Absolutely spot on. This is one of the reasons Trump won: sure, globalisation has been great for almost everybody, but not the poor sod who lost his factory job and has no hope of getting another. The costs of globalisation were ignored, and we should acknowledge them (as a minimum) even if we know that overall globalisation has been brilliant.

  • I’d imagine that once our robot overlords take over, everything will become so cheap you wont actually need any income, or rather, just a minor income, the balance between stuff that costs something and stuff that costs to make (wages) should always exist, just that less stuff will fall into that category.

    Exactly so. And it is a trend we are already seeing. I was chatting with a policemen a few years ago and he told me many kinds of property crime had been on a long term downward trend, such items as music players of various kinds, radios and televisions… because they are so cheap in relative terms that they are not really worth stealing and even people with relatively low incomes can buy them second hand with less risk than nicking one.

  • Mr Black

    I assumed the talk of a UBI was just the next in a long line of socialist attempts to increase the welfare state until it achieved total coverage. It would be the end of a productive white society and I’m sure those pushing it think that is a fine goal.

  • Alisa

    Watchman, that is a very astute observation – food for thought. However, my ultimate point in that longish comment was at least as much about solutions as about problems. Think of the proverbial roads and who will build them: I’m sure all of us faced the situation where we tell someone that government should get out of this or that, with the automatic response being along the lines of ‘But what is the alternative?’. And our just-as-automatic response is to draw up all sorts of schemes, some from times past, some purely imaginary (not that there is anything wrong with trying to imagine possible solutions to future problems). Been there, done that – does not work. Instead, my new current response is: ‘Give me a specific example?’ This is supposed to make people think about real situations involving real individuals with real problems, needing real solutions – not some vague generalizations, such as ‘the poor’, ‘the infrastructure’, ‘the unemployed’, etc. If they can’t think of a real-life example with which they are actually familiar first-hand, there is no point in further discussion, and they usually see it too. (And no, ‘I read about it in a last-night’s paper’ is not enough of a familiarity with a particular situation). However, if the person can show me a case involving a friend or neighbor, etc., then we can discuss it, see how that person’s problem is being solved now by the government (don’t laugh there in the back!), and compare to the ways it could be solved absent government interference.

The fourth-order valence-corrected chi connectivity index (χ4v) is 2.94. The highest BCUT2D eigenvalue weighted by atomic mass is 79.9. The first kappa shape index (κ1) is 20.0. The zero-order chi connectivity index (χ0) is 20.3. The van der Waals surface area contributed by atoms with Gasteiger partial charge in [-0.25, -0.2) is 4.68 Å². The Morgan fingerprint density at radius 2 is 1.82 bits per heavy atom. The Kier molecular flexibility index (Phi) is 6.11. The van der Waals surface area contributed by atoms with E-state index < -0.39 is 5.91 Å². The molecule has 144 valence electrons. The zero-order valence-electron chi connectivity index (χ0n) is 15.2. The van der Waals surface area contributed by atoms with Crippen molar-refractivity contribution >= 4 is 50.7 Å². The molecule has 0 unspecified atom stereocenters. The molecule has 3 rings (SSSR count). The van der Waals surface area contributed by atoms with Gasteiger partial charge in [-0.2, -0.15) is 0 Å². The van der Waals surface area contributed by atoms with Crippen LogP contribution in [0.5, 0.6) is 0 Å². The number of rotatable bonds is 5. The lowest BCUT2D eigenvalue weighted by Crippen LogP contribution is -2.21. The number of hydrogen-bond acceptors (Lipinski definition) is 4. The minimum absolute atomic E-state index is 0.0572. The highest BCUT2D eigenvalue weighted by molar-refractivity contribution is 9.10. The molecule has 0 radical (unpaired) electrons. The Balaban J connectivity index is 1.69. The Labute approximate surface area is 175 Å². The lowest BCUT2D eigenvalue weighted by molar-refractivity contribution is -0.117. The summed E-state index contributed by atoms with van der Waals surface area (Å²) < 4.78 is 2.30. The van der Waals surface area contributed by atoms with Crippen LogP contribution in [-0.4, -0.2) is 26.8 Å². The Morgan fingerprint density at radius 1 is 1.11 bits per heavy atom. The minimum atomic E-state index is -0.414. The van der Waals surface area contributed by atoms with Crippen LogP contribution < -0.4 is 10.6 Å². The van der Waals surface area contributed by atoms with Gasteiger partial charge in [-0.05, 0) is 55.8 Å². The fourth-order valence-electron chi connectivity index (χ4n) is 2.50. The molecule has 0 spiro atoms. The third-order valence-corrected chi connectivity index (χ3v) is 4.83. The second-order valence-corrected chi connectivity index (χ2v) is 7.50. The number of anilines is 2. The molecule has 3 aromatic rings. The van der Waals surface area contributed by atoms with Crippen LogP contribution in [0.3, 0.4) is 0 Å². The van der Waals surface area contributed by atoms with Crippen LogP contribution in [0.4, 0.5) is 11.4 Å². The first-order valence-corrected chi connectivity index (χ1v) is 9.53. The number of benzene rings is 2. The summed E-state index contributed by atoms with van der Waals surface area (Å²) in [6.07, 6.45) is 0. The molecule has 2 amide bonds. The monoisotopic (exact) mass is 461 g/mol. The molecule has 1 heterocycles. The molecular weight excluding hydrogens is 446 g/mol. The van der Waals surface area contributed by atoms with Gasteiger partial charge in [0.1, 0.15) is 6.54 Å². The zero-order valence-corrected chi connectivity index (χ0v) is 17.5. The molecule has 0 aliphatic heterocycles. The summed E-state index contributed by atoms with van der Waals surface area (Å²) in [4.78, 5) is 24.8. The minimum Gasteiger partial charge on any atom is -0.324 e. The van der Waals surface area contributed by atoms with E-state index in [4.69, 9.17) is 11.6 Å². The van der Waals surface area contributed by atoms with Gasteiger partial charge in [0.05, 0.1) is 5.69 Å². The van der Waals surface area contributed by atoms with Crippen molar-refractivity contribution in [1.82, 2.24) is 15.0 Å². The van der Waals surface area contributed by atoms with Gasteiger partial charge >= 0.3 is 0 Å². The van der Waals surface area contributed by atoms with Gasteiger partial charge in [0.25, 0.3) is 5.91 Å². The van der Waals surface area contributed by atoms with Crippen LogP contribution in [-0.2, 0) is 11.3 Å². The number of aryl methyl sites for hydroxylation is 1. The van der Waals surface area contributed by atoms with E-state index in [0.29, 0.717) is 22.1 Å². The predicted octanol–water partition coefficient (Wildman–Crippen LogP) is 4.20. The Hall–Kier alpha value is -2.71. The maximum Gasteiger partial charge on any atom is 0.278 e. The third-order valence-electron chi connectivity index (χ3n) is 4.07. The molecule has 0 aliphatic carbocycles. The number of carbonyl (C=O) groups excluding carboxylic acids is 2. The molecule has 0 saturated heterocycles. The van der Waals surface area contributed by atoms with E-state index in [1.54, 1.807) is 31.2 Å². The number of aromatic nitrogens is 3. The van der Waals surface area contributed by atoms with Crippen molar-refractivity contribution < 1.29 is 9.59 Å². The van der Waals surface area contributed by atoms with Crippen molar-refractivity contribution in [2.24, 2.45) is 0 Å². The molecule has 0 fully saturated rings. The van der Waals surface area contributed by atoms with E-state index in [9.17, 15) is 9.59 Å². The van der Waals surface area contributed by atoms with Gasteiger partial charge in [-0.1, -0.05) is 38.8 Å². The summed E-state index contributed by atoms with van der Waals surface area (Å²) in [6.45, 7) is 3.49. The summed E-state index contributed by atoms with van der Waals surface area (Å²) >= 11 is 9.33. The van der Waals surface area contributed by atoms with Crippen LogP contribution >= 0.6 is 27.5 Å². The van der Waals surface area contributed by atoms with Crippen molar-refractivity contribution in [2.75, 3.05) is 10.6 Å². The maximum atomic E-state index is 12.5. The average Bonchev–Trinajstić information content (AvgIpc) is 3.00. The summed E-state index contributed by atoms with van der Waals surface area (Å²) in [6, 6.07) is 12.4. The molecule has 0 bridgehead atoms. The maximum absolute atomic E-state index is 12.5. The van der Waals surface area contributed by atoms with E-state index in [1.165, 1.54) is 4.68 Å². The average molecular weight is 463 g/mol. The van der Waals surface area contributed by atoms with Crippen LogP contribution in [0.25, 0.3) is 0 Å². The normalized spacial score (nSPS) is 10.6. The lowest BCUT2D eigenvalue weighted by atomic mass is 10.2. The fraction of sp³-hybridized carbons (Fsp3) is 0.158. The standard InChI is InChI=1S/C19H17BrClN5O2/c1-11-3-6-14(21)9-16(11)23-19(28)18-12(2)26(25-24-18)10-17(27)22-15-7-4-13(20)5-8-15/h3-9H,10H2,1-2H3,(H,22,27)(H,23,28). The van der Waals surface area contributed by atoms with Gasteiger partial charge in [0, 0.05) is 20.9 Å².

• Gene

    One mechanism that could be used to administer a UBI in the U.S. would limit transaction costs by using the existing income tax system, run by the IRS. The existing personal exemption, a.k.a., standard deduction, would simply be raised to the level of the UBI, for instance, $20,000, and would also be a credit, so that the poorest people would end up getting a check from the IRS. In this way you’re not incurring much additional cost because you’re not trying to target specific people for a benefit (and incurring all the hassle involved in vetting them and checking for eligibility). Everyone, including Oprah Winfrey, gets her standard deduction raised, even though only those below a certain income will actually get a check.

    One inevitable downside of this, it seems, is that it would put wind in the sails of a movement to eliminate the cash economy, i.e., to make all transactions traceable by the IRS. Any UBI system built around reported income would naturally incentivize people to seek more unreported income. It’s hard to imagine any bureaucrat content to allow something like that to occur. And thus the power of the state would continue to ratchet upward.

  • Watchman

    Alisa,

    I think that’s the difference between media – I was focussing on writing, you seem to be discussing conversation. I think though your point is a good one, that we can relate things to real world problems well enough. Problem is, I suspect many here, like me, prefer abstract thought…

  • Alisa

    True, Watchman – but writing and abstract thought that goes with it seem to get us only so far.

  • Alisa

    In any case, and to get back to the question JP asked in his post: UBI cannot be an improvement on the current welfare system, since by design it will be even more generalized (the clue is in the Universal bit), and even further removed from the individual needs of those it ostensibly purports to help.

  • Watchman

    Abstract thought is an excusee not to engage with real people, not a worthwhile end in this context, so it might not get anyone very far at all…

    But I think that might be a very useful point about UBI – can we show how this will help any particular individual more than the current system, or a more targetted and intelligent system (so not government then). I suspect not, which would be the argument here.